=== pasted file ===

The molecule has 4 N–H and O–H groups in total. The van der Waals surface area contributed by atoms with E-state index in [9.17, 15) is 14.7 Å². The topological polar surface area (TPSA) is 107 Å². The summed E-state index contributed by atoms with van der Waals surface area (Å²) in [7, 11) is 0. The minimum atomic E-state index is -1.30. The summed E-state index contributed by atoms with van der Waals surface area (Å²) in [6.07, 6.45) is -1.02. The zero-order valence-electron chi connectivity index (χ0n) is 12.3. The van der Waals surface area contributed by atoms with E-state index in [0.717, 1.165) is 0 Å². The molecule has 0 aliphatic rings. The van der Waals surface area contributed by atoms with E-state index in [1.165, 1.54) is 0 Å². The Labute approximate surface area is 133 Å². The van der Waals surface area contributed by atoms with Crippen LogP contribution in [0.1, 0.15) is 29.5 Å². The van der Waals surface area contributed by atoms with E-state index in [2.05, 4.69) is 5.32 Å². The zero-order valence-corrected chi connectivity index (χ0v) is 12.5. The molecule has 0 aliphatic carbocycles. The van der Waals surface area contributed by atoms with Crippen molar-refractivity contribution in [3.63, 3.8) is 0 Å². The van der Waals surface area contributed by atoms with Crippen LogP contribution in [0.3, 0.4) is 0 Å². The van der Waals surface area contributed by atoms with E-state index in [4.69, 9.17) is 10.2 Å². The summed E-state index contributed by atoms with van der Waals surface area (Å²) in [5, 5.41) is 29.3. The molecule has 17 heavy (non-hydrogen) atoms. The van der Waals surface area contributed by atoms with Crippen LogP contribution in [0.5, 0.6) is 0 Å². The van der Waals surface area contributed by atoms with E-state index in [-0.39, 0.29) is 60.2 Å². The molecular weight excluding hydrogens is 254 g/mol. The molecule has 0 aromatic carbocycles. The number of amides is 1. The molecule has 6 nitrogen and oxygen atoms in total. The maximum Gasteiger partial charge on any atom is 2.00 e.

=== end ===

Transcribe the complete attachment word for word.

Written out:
The molecule has 4 N–H and O–H groups in total. The van der Waals surface area contributed by atoms with E-state index in [9.17, 15) is 14.7 Å². The topological polar surface area (TPSA) is 107 Å². The summed E-state index contributed by atoms with van der Waals surface area (Å²) in [7, 11) is 0. The minimum atomic E-state index is -1.30. The summed E-state index contributed by atoms with van der Waals surface area (Å²) in [6.07, 6.45) is -1.02. The zero-order valence-electron chi connectivity index (χ0n) is 12.3. The van der Waals surface area contributed by atoms with E-state index in [0.717, 1.165) is 0 Å². The molecule has 0 aliphatic rings. The van der Waals surface area contributed by atoms with E-state index in [1.165, 1.54) is 0 Å². The Labute approximate surface area is 133 Å². The van der Waals surface area contributed by atoms with Crippen LogP contribution in [0.1, 0.15) is 29.5 Å². The van der Waals surface area contributed by atoms with E-state index in [2.05, 4.69) is 5.32 Å². The zero-order valence-corrected chi connectivity index (χ0v) is 12.5. The molecule has 0 aliphatic carbocycles. The van der Waals surface area contributed by atoms with Crippen molar-refractivity contribution in [3.63, 3.8) is 0 Å². The van der Waals surface area contributed by atoms with Crippen LogP contribution in [0.3, 0.4) is 0 Å². The van der Waals surface area contributed by atoms with E-state index in [4.69, 9.17) is 10.2 Å². The summed E-state index contributed by atoms with van der Waals surface area (Å²) in [5, 5.41) is 29.3. The molecule has 17 heavy (non-hydrogen) atoms. The van der Waals surface area contributed by atoms with Crippen LogP contribution in [0.5, 0.6) is 0 Å². The van der Waals surface area contributed by atoms with E-state index in [-0.39, 0.29) is 60.2 Å². The molecular weight excluding hydrogens is 254 g/mol. The molecule has 0 aromatic carbocycles. The number of amides is 1. The molecule has 6 nitrogen and oxygen atoms in total. The maximum Gasteiger partial charge on any atom is 2.00 e.